Another effective way to market Cloud services to potential clients is to more clearly target your audience. Rather than attempting to sell services broadly across a general market, many MSPs selling Cloud find great success in choosing a key vertical market to focus on, penetrate, and dominate.
Finance and health care are two of the most commonly identified vertical markets for Cloud service providers, largely due to their very stringent security and compliance requirements. But there’s absolutely no reason your team can’t focus their efforts on another niche market. Choose verticals based on:
- Industry — find an area where the Cloud hosting services you can provide would be a particular asset
- Technology — vertical markets don’t have to be based on your client; providing unique security, disaster recovery, or document management services can also help you focus on specific targets
- Geography — identify locations in your area that are more lucrative or less well-served by your competitors and focus your efforts there
There’s no magic formula for classifying your niche market, and all the information you need to make your choice is probably already right in your accounts. Examine your existing base of clientele and watch for patterns to emerge. Are you already serving a lot of clients in a specific industry or with a specific pain? There’s your starting point. Focus on their needs and build yourself into an expert at addressing their unique pain points.
“Identify your customers, who they are, what they value, what their appetites are, and then you can identify the types of services to deliver. Do that before spending a great deal of money, and you can figure out if a particular specialization will be a profitable business.” —Charles Weaver, MSPAlliance CEO
4. Do It All — Become a One-Stop Shop with Major Partner Alliances
When you’re ordering takeout, do you order pizza from one place, wings from a second, and fried rice from a third? What about office supplies? Are you getting your toner from one vendor and Post-It notes elsewhere? Not likely. Why? Because it’s inconvenient to go from place to place, even virtually, to acquire everything you need when you could just get it all from a single source.
Many of your potential customers likely feel the same way. Small business owners, especially, are busy people, and the convenience of having all their IT needs met under one roof can trump the potential savings of shopping around for services piecemeal.
Partnering with established hosting providers will allow you to build your services on a brand that your customers already recognize and trust. Forming relationships with major industry players ensures you don’t have to worry about the hosting service you provide and allows you to grow and offer a wider range of value-added services to save your clients’ time looking for answers. You become the answer to all their IT questions.
This particular approach to differentiation for MSPs selling Cloud also positions you as an expert — when your clients have IT needs, you’re the first call. Your ability to answer all questions and meet every need can also assist you in targeting an audience that doesn’t really know what they need. You can educate clients who recognize the importance of Cloud hosting to their businesses, but are paralyzed by a lack of understanding about the differences between:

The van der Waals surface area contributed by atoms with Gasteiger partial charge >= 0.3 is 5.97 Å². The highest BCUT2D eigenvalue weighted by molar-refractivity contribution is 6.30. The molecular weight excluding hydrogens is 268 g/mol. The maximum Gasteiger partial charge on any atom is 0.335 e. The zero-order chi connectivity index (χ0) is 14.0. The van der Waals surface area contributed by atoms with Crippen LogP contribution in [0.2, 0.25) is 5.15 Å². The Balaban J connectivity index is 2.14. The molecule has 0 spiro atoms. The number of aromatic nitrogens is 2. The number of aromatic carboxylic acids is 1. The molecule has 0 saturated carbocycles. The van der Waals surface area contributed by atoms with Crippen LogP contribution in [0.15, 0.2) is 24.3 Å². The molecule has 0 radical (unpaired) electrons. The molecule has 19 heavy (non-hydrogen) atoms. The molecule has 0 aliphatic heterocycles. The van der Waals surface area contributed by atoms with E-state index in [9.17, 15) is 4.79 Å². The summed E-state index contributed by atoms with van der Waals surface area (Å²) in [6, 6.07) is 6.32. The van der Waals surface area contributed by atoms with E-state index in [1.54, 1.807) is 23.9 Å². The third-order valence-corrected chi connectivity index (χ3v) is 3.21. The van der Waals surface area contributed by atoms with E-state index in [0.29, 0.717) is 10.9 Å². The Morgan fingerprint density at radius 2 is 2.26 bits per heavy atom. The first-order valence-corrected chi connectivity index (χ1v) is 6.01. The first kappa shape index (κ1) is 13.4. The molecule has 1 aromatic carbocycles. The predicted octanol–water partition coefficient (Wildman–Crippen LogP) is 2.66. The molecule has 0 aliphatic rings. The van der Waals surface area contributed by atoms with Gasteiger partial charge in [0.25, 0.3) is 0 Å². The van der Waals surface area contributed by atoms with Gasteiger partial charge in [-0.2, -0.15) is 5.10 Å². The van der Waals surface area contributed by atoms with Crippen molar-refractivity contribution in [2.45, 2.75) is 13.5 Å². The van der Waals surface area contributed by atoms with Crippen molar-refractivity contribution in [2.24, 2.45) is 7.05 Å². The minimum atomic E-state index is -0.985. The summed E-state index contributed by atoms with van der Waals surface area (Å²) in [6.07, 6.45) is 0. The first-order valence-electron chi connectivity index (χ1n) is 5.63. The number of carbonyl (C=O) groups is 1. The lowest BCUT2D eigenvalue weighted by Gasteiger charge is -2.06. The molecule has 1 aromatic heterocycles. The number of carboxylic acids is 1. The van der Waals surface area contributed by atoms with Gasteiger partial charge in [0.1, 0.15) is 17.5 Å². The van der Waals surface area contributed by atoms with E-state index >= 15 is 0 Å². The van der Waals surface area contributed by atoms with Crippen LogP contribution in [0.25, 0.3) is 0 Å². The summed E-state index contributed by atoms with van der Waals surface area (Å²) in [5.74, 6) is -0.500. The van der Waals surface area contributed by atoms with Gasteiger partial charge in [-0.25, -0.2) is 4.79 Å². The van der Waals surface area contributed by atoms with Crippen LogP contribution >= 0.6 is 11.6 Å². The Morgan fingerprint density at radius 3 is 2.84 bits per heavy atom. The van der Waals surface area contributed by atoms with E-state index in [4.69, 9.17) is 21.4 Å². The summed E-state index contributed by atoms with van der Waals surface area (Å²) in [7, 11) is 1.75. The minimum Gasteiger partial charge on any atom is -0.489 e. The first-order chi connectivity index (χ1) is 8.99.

- Public and Private Cloud
- Hybrid Cloud
- Virtual machines
The ability to not only educate and inform on all things Cloud, but then also follow up with delivery of a fitting solution for your newly knowledgeable customers will make you an invaluable resource to your clients, and win you their business and loyalty.
5. Show Them the Money — Illustrate How Cloud Can Offer Savings
Nobody really wants to be the lowest-priced competitor on the market. While you may earn some business from clients who shop on price alone, you will miss out on more discerning customers who recognize the inherent value in what you provide. Of course, offering savings doesn’t have to be about bargain basement prices on your part. Many businesses still view Cloud hosting as an expense, rather than an investment. Demonstrate the potential ROI of a Cloud transition and remove the cost barrier from their path.
“Cost was also among the top concerns for companies considering a change to their IT infrastructure. 54% of respondents expected to recover the entire price tag in savings, while 46% did not believe the return on investment would be enough to justify an infrastructure switch.” — Talkin’ Cloud
While some businesses still balk at the idea of paying for subscription services to replace hardware they’ve already purchased, most companies stand to reap significant financial benefits from the Cloud in one way or another:
- Increased productivity — faster to develop and deploy applications
- Reduced capital expenses as hardware needs replacing — on-premise servers’ maintenance and replacement costs are eliminated
- Reduced networking and storage costs
- Enhanced agility and scalability to address fluctuating workloads
- Improved data analytics
- Competitive advantage — flexibility and responsiveness provides an edge over slower-moving rivals
The savings that can be realized by transitioning to the Cloud can make hiring a managed service provider money well spent. All your team has to do is demonstrate how much your clients stand to gain by taking advantage of the services you’re offering.
If you’re looking for an effective way to differentiate your team from the many MSPs selling Cloud today, our experts are always here to help. At Total Product Marketing, we specialize in marketing for Cloud and managed service providers. Get in touch with us today.